Websites like YouTube and Facebook are banned in Syria, but it is widely known that all “banned” sites can be easily accessed at internet cafes. If you have internet at your home in Syria, then it is a different case and you cannot access any banned sites, including all blogs. It is known in Syria that there are certain internet cafes which work with the Syrian intelligence and turn over information readily, but there are also internet cafes (which tend to get shut down for extended periods of time and then re-open) which do not always willingly comply with government demands. Yet people who are directly criticizing the Syrian government (through a blog or website) normally play it safe and do much of their work in Lebanon.

(Central Damascus near the Souq Saroujah, July 2007.)

When foreigners arrive in Syria (at least Americans), their passport is marked with a number and this number is then recorded at any hotel, museum, or government office the traveler visits. I have a hunch that this number corresponds to your file (if it even exists) and it is a way for the Syrian government to keep tabs on your movements. The prevailing argument is that this foreigner-tracking is for safety measures.

I once had a Syrian taxi driver ask me, Do you like our President? I looked around uncomfortably and said, Well, I don’t know him personally, do you? He laughed and told me, I am in the mukhabarat (government intelligence office)! At this point, it was obvious that he was joking, but many people only speak with close friends and relatives about their actual opinions on the government.

Check yes or no

March 14, 2008 § Leave a comment

This photo from al-Nahar shows the envelope containing an invitation to the Damascus Summit given to Lebanese Prime Minister Fouad Siniora from the Syrian Prime Minister Naji Atri. I had no idea that Syria even had a prime minister. It is still unclear whether Lebanon will send a representative to the Damascus Summit which will be held at the end of March.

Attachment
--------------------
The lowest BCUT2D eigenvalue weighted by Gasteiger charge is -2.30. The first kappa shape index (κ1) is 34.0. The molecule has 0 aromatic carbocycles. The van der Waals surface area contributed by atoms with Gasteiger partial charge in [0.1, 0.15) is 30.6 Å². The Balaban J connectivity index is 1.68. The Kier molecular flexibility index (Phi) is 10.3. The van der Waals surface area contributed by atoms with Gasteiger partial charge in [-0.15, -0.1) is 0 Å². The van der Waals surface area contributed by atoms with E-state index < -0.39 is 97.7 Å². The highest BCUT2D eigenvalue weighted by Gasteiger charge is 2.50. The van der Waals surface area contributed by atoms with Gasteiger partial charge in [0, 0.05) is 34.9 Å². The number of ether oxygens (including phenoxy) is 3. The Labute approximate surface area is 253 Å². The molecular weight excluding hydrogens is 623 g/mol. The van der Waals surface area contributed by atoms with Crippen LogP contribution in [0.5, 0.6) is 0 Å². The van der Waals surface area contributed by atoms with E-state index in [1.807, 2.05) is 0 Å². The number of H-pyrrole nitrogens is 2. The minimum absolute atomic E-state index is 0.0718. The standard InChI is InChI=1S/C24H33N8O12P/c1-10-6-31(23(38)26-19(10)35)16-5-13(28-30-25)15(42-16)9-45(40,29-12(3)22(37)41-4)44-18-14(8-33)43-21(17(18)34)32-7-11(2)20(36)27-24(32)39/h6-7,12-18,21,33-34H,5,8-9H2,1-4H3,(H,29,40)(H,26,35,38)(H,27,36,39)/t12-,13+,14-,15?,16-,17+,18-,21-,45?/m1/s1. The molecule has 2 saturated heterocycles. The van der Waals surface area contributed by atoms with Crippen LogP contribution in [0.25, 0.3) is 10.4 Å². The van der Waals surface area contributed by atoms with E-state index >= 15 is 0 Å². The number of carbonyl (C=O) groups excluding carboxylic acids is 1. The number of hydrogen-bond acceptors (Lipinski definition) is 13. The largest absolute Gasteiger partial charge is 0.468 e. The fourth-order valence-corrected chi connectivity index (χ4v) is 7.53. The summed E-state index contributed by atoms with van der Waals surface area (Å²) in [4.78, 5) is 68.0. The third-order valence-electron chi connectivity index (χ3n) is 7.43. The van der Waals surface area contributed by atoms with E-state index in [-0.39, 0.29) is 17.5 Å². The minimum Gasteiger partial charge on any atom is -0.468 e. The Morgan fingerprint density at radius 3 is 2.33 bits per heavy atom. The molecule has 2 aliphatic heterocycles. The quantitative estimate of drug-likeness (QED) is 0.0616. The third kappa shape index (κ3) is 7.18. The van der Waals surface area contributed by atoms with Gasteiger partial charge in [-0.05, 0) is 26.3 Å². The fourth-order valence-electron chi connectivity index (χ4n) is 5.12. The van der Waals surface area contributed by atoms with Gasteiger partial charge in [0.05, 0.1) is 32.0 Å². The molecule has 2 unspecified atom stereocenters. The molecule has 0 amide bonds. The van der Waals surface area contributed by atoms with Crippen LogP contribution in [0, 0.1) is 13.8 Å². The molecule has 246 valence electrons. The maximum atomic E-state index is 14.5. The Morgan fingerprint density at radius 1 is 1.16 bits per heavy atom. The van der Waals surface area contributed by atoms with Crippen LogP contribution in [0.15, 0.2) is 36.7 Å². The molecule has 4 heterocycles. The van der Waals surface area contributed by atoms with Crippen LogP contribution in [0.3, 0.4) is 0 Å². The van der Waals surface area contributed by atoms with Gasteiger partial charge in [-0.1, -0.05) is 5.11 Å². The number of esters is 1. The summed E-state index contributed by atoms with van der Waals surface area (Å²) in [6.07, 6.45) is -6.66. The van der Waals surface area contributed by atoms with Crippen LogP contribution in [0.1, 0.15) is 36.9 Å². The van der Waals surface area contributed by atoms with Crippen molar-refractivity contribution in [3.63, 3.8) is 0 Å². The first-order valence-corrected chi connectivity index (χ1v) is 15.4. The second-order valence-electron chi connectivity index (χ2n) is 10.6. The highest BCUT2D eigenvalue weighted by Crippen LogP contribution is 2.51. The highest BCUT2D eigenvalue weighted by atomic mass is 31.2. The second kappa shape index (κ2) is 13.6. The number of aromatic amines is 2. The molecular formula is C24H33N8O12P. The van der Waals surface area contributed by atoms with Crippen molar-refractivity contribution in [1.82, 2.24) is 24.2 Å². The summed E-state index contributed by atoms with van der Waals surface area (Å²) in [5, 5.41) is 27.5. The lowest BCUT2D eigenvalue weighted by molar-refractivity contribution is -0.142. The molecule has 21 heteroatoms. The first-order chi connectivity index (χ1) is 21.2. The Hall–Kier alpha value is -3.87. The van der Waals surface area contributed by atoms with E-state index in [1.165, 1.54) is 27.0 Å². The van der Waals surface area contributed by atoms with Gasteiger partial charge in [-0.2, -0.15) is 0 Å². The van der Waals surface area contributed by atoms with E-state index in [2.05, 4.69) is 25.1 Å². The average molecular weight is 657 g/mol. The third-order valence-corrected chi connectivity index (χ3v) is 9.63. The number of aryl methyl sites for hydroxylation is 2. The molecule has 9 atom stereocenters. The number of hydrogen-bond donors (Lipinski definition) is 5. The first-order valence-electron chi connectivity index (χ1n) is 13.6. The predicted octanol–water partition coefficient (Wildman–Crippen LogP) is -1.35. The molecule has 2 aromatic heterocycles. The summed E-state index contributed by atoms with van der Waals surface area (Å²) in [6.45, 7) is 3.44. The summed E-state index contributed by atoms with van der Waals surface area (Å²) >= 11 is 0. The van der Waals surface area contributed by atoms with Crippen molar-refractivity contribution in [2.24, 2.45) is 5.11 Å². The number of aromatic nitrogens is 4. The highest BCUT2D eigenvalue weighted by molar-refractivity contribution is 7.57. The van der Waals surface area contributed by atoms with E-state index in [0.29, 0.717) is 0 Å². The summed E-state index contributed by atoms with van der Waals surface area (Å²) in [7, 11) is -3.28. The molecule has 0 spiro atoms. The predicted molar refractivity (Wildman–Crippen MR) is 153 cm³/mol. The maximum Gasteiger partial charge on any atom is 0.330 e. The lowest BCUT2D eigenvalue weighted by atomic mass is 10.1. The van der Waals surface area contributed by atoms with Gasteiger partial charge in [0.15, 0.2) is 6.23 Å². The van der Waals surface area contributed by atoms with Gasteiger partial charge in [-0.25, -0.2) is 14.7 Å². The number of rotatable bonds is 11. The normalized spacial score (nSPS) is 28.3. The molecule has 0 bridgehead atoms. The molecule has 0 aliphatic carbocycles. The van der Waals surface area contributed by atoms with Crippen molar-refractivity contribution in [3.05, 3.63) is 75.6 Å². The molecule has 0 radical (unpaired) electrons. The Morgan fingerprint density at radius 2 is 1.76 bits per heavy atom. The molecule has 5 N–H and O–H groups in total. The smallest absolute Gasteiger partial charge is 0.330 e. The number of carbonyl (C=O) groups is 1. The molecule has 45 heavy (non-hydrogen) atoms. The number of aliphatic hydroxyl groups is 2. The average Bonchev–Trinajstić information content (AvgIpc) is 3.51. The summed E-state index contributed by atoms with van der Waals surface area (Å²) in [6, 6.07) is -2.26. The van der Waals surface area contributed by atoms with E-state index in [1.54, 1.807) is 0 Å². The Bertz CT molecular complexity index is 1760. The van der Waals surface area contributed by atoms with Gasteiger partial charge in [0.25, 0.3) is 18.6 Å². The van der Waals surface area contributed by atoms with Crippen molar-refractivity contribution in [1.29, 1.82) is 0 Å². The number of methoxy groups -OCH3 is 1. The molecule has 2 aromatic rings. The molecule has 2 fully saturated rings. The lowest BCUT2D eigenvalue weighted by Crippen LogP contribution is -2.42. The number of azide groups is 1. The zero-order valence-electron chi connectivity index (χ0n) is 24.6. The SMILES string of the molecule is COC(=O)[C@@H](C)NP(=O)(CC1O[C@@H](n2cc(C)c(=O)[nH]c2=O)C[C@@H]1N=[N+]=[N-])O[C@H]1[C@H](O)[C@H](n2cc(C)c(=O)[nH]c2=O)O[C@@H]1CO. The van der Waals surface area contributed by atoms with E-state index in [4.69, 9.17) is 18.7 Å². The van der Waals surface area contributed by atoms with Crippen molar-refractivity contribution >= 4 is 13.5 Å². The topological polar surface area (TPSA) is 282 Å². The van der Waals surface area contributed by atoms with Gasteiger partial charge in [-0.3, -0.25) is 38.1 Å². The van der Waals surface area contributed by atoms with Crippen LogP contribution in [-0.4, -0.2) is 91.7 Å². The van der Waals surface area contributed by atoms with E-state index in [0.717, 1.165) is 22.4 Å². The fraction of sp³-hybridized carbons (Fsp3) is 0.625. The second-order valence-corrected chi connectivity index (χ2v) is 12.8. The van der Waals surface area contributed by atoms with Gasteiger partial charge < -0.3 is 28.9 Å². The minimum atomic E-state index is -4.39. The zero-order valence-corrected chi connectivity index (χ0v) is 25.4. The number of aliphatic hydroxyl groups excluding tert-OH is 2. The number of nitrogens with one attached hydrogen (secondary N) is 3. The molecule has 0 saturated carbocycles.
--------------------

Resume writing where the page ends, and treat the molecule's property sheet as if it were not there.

Syria in the News

March 7, 2008 § Leave a comment

Al-Sharq al-Awsat reports that the United States has increased security measures against Syria by implementing strengthened searches on ships entering US ports which have passed through Syrian ports. The State Department said that these measures were taken because of Syria’s connections with “terrorist” organizations.

Al-Hayat reports that Syrian Foreign Minister Walid al-Muallem attended a conference for Arab foreign ministers in Cairo where he criticized Condoleezza Rice’s recent trip to the Middle East by saying she came only to “justify the fleet of ships which are off the coast of Lebanon.”

Mughniya’s widow blames Syria for assassination

February 29, 2008 § Leave a comment

(Image of Mughniya and Nasrallah from al-Arabiya.)

Al-Arabiya reports that the wife of assassinated Hezbullah military leader ‘Amad  al-Mughniya has accused Syria of playing a role in the assassination of her husband. Al-Arabiya conveniently has the article in English and Arabic. Here’s an excerpt from the English article:

“The Syrian traitors assisted in killing my husband,” the Italian news agency AKI quoted Mughniah’s widow as telling an Iranian website. She asserted that the Syrians’ refusal to allow Iranian investigators to probe the assassination proves their involvement in the murder of Mugniah.